DEAN BECKER: Well, and you mentioned, you're a stockbroker. You know, I was an accountant, a project analyst for major oil companies here in the US. I was entrusted with monitoring millions of dollars, in some cases over a hundred million dollars a year in expenditures by these same companies, and I was highly valued, you know, I had teams of CPAs working for me, and I was a pot smoker. And I was trusted and I did a hell of a job, and I was respected within the industry, and the same holds true for you.

Cannabis does not deny, or, you know, keep you from reaching your potential, mentally, physically, it helps in many regards, does it not?

IRV ROSENFELD: It does. Again, mine's a prescription. Every other state's a recommendation. The point is, let's say you have a situation that you get a prescription for, be it percocet or whatever. What's going to be on the label? Don't operate dangerous machinery until you know how it affects you.

But the point is, you're still getting it. Okeh? It's still your job, and this prescription, just because you're using something for a medical disorder doesn't mean that you can't work, or you can't do your job, and that's the same with cannabis. And that's what people have to realize, that it's not the hysteria that people make it out to be. You can still utilize this medicine, as a medicine, and still do a productive life. I mean, that's what we've done, that's what you did, that's the whole point. You know?

DEAN BECKER: Once again, we're speaking with Mister Irvin Rosenfeld, a stockbroker down there in Florida. You know, Irv, in Canada, in every state, the law enforcement is always looking for the way to discern if somebody is driving high on marijuana. They don't seem to be able to make that determination without some sort of a physical or scientific test.

And, my theory is that if you can't tell, then what are you really worried about? If a person can, you know, count, or talk normally, or do the things, you know, a drunk driver's supposed to do, what is the concern? Your thought there, Irv.

IRV ROSENFELD: Well, I've always, every couple of, you know, forum that I've done, I've always said the federal government, my protocol says I can operate dangerous machinery as long as I'm not intoxicated. I get no high on cannabis. I never have. Therefore, I'm allowed to drive with it. That's what my protocol says.

And when I get pulled over, which has happened, you know, over the years, you know, I explain to them, they do -- they check me out on Google. They come back and say you can't drive with this. I point them out that yes, I can, and I show them my protocol. And I go, am I intoxicated to you? And they go no. That's the point which I'm trying to make, that a lot of patients don't get intoxicated, because the medicine goes to their medical problems.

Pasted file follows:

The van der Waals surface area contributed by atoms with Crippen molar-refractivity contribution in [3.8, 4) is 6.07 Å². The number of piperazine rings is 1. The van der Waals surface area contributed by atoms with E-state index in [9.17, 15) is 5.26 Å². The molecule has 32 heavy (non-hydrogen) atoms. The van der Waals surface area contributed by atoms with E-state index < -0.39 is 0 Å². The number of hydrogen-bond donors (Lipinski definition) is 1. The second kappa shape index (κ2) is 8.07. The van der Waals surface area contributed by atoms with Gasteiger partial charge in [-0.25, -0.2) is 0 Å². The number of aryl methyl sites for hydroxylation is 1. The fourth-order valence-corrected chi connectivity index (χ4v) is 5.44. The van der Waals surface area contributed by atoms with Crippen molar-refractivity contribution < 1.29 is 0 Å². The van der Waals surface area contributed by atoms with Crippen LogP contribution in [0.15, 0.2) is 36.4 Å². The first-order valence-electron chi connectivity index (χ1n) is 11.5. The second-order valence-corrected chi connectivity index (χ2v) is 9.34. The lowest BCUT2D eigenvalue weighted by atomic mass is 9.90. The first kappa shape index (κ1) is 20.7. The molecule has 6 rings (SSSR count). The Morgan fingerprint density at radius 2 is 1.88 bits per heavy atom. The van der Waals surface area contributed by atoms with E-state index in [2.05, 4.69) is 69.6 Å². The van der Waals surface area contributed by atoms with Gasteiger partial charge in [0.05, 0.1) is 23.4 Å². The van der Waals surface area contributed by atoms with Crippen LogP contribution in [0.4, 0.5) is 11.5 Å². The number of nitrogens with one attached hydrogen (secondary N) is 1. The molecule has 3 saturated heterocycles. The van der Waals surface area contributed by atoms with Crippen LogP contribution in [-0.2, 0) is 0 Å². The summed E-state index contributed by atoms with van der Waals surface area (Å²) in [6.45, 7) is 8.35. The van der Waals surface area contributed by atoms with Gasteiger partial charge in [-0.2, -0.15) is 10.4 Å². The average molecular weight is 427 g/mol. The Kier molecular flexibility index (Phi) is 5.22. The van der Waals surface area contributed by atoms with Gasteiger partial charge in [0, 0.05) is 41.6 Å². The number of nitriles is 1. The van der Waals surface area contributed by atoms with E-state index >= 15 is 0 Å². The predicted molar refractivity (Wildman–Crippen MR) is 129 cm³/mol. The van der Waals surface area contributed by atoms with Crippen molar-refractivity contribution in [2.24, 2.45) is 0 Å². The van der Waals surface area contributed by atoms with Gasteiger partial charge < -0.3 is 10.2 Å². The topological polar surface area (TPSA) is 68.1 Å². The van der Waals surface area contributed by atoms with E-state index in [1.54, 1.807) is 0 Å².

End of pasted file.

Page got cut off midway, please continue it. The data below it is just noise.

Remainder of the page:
So therefore, what we need to do is to be able to say that, for each, you know, officer, make the decision yourself. If they're intoxicated, then make that decision. But just because somebody's smoking cannabis, that doesn't mean they're intoxicated.

I mean, what I try to point is, a lot of politicians, all over the country, that I've, you know, represent -- I've gone to fifty states and testified, a lot of them try to compare marijuana to alcohol. And if that's the case, let's just say they were very similar. Today is Wednesday, okeh? Tonight, I'm going to have three drinks. So I have three drinks tonight. Now, a week from Saturday, meaning 10 days from now, some happening -- something, I happen to be driving, and they do take my blood.

If it was like marijuana, then, ten days ago when I had three drinks, the alcohol would still be in my system, so I'd be legally drunk per blood. Well, that's not true, everybody knows, if you had drinks ten days ago, you're not drunk today. But, if it's like marijuana and stays in your system, then legally you are drunk. That's the problem, meaning just because it's in your blood system does not mean you're intoxicated.

And that's what we need to understand to politicians, and make legislators realize that, just because it's in your system does not mean you're impaired. It has to be decided at the time by the police department, and that's really what I want to see happen.

DEAN BECKER: Now, I think many folks around the country are aware, they've been told, some of the initial history, the reefer madness, the way all of this hysteria came about, you know, 90 or a hundred years ago, and they're starting to realize that none of that is really true. None of it is as was once reported.

But it's so hard to undo sometimes. It's like a belief system that was just ingrained in people's brains when they were younger, and it's hard for politicians to back down, and I use the phrase that, you know, because of prohibition you don't know what's in that bag, and because of prohibition, these people don't know the truth of the matter, at all, they just believe because their daddy believed. Your response there, Irv.

IRV ROSENFELD: My response is this: in 1919, alcohol was made illegal. Now, let's just say you were a thirty year old person in 1919. For thirty years, alcohol was legal. Now it's illegal, all of a sudden today. Thirteen years later, it becomes legal again. So now you are 43. Now, for the first thirty years of your life, you remember when alcohol was legal, and now it's legal again. You're 43 years old.

That's one way to look at it, but the point is, with cannabis, it was made illegal in 1937. There is nobody alive today that remembers when marijuana was legal. So it's -- it's hysteria, it's what people are raised to believe, that, you know, it's harmful, it's bad for you, it's this that and the other. It's not true.